Current Trail Condition: May 2019

Rue anemone in Normans Kill West Preserve.

This time of year, spring ephemeral plants are beginning to bloom across the landscape. Plants like these are triggered to begin growing at the first indication of warmer weather and prolonged daylight.  You’ll find trout lily, trillium, rue anemone, bloodroot, and marsh marigold at varying stages of growth all across our streambed and woodland preserves. Come warmer weather as the tree canopy high above closes in and the sunlight is less available, their roots continue to grow and live underground for many years to come.

As vegetation starts to fill in from top to bottom across MHLC preserves, it will not be uncommon you to see our volunteer and staff work crews out on the trails weed-whacking, mowing, and removing downed trees. If you see us out on the trails, please say hello!

Construction on the bridge along Cranes Hollow Road has created a detour for the Strawberry Fields Nature Preserve  – please follow the signs for the exact route. The preserve will remain open as usual.

Muddy trails are still common at higher elevations in the Helderberg Escarpment. Preserves like Bennett Hill, Holt, Keleher, and Wolf Creek Falls will still have stretches of mud and water. As mud season continues until mid-May, please practice Leave No Trace principles as you hike and wear durable shoes to walk through the mud.

Mosher Marsh: Much of this trail is wet with standing water due to beaver activity. As the beavers continue to the damn the creek, water levels rise and our bog bridges and boardwalks do not provide the same reprieve from wet feet that they used to. Wear your galoshes if continuing on after this point.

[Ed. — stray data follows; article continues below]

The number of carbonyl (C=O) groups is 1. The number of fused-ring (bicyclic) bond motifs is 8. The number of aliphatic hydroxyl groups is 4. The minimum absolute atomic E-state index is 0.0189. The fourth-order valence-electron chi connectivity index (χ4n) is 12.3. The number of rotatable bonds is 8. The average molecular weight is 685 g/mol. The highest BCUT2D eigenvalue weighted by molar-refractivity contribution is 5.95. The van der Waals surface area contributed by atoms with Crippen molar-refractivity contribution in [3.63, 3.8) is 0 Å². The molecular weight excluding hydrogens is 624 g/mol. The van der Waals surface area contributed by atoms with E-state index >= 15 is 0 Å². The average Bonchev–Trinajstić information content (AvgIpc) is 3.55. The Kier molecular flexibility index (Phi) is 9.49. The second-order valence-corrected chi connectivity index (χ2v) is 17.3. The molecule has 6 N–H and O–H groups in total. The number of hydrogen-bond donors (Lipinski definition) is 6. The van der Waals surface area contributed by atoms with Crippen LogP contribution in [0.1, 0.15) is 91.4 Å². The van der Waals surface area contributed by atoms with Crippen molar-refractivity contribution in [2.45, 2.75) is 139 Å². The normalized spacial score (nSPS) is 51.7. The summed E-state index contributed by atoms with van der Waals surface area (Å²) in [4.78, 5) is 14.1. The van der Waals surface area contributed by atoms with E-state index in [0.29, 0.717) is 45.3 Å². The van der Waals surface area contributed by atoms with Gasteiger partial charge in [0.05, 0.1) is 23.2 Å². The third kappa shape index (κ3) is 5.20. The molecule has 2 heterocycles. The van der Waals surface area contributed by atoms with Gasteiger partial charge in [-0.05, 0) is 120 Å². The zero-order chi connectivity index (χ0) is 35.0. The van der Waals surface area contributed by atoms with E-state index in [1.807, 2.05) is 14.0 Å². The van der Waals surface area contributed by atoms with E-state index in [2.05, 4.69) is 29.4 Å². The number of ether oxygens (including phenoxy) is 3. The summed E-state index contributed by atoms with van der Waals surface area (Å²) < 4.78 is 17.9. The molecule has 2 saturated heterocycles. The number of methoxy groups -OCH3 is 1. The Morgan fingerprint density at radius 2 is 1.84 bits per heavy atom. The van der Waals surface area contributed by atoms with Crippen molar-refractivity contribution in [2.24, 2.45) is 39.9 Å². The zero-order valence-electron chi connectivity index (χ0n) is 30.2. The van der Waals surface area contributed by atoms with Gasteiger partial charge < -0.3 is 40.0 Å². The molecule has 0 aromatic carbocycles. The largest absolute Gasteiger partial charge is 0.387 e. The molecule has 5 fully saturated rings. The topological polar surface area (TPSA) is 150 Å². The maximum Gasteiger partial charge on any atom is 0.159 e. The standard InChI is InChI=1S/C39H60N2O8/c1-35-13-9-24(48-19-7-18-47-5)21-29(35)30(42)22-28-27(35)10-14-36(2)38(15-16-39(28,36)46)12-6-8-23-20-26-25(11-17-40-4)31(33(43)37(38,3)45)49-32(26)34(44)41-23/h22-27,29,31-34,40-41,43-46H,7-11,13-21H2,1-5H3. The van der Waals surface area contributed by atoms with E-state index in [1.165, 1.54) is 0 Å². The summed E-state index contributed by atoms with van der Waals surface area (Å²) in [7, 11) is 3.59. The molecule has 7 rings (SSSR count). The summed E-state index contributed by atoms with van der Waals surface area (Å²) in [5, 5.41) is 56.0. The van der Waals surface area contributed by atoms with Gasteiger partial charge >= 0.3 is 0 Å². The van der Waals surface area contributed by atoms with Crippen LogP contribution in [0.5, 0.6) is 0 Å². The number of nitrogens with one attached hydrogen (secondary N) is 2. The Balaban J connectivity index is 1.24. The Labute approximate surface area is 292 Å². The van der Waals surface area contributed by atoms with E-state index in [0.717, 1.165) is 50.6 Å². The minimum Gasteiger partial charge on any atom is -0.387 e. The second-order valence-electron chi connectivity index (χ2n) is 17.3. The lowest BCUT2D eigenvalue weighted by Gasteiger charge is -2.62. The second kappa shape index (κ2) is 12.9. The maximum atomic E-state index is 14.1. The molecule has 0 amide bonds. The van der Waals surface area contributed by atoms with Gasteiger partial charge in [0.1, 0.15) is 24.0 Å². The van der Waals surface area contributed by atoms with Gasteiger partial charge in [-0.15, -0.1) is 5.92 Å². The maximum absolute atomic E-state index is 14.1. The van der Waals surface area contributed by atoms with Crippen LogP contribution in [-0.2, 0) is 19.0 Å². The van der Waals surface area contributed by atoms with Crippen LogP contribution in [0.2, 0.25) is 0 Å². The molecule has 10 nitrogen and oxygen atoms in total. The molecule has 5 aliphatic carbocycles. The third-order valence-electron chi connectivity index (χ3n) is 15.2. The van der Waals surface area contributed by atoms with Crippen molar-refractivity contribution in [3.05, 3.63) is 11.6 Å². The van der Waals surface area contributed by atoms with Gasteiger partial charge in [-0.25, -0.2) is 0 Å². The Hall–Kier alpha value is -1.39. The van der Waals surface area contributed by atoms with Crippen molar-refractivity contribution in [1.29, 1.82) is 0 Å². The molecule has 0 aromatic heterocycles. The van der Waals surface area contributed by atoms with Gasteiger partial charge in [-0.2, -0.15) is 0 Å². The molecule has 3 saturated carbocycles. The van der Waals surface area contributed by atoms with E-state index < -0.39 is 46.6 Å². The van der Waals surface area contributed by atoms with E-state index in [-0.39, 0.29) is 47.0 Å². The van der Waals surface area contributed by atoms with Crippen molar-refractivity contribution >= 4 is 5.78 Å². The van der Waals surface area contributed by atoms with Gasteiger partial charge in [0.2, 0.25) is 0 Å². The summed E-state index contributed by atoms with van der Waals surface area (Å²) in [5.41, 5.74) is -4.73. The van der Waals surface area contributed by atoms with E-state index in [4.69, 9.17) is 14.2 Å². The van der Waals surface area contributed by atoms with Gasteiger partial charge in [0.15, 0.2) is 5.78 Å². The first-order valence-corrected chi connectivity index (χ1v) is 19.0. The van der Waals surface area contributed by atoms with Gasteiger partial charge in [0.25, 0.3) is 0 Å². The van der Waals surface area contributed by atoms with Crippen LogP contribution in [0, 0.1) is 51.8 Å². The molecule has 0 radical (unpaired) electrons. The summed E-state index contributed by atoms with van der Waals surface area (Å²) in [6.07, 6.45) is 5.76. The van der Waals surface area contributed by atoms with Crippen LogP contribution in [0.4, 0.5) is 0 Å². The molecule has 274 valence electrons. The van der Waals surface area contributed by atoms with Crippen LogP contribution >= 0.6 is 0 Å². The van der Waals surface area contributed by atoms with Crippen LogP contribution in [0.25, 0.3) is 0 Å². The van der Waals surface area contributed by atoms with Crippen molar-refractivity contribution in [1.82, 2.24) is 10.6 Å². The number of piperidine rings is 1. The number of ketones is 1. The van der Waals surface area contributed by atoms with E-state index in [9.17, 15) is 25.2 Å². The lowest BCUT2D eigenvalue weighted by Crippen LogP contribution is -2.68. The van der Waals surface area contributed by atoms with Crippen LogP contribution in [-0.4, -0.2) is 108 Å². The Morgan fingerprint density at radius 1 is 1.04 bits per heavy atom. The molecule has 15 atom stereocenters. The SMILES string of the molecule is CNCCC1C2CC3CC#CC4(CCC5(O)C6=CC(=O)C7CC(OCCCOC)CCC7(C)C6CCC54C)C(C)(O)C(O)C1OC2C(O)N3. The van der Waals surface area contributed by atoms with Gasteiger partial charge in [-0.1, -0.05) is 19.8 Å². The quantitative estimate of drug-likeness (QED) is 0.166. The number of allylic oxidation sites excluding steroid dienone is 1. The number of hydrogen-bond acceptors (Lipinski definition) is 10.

Current Trail Conditions: April 2019

Swift Preserve

In our area, mud season occurs from mid-March until mid-May. As the ground thaws from the top down, snow and ice melt on the surface while the layers below are still frozen and impermeable – thus mud, and lot of it. In order to protect the fragile soil tread of our trails, it is always our goal to have hikers minimize their impact during mud season. If you are hiking this spring, it is incredibly important that you walk through mud instead of around it to prevent trail erosion and the expansion of muddy areas. Muddy boots are a symbol of pride! We at MHLC encourage you to wear them proudly.

Preserves with clay soils and steep slopes like Bennett Hill, Van Dyke, Bozen Kill, and Normans Kill West will be slicker, muddier, and more challenging during this season. Shadier preserves like Keleher, Ashford Glen, and Holt, or trails with harder surfaces like the Albany County Helderberg Hudson Rail Trail are a great alternative. 

Recent high winds have created widow makers (hanging, detached tree limbs) and blowdown, please use caution, look up and around, and report blowdown to volunteer@mohawkhudson.org